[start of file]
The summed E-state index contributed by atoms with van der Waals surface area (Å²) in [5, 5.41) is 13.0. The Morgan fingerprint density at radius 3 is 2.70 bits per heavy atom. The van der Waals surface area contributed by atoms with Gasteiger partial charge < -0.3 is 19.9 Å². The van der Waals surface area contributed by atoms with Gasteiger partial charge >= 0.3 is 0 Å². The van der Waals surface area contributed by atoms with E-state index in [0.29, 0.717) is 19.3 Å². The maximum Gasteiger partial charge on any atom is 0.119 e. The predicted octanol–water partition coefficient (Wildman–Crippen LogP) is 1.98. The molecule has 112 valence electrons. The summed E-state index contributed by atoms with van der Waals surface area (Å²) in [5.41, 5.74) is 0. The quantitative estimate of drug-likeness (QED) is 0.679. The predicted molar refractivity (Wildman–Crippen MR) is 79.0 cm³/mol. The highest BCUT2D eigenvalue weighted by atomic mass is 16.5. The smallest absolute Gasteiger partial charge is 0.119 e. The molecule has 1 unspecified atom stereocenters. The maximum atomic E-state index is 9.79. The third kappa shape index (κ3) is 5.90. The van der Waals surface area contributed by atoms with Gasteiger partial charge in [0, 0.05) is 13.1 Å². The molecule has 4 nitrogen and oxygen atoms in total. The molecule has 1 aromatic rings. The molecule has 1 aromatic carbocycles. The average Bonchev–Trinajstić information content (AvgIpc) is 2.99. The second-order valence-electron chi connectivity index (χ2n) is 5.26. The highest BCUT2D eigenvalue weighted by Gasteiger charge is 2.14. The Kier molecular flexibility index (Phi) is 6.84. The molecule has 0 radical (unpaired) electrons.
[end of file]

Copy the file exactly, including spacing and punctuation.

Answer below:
The summed E-state index contributed by atoms with van der Waals surface area (Å²) in [5, 5.41) is 13.0. The Morgan fingerprint density at radius 3 is 2.70 bits per heavy atom. The van der Waals surface area contributed by atoms with Gasteiger partial charge < -0.3 is 19.9 Å². The van der Waals surface area contributed by atoms with Gasteiger partial charge >= 0.3 is 0 Å². The van der Waals surface area contributed by atoms with E-state index in [0.29, 0.717) is 19.3 Å². The maximum Gasteiger partial charge on any atom is 0.119 e. The predicted octanol–water partition coefficient (Wildman–Crippen LogP) is 1.98. The molecule has 112 valence electrons. The summed E-state index contributed by atoms with van der Waals surface area (Å²) in [5.41, 5.74) is 0. The quantitative estimate of drug-likeness (QED) is 0.679. The predicted molar refractivity (Wildman–Crippen MR) is 79.0 cm³/mol. The highest BCUT2D eigenvalue weighted by atomic mass is 16.5. The smallest absolute Gasteiger partial charge is 0.119 e. The molecule has 1 unspecified atom stereocenters. The maximum atomic E-state index is 9.79. The third kappa shape index (κ3) is 5.90. The van der Waals surface area contributed by atoms with Gasteiger partial charge in [0, 0.05) is 13.1 Å². The molecule has 4 nitrogen and oxygen atoms in total. The molecule has 1 aromatic rings. The molecule has 1 aromatic carbocycles. The average Bonchev–Trinajstić information content (AvgIpc) is 2.99. The second-order valence-electron chi connectivity index (χ2n) is 5.26. The highest BCUT2D eigenvalue weighted by Gasteiger charge is 2.14. The Kier molecular flexibility index (Phi) is 6.84. The molecule has 0 radical (unpaired) electrons.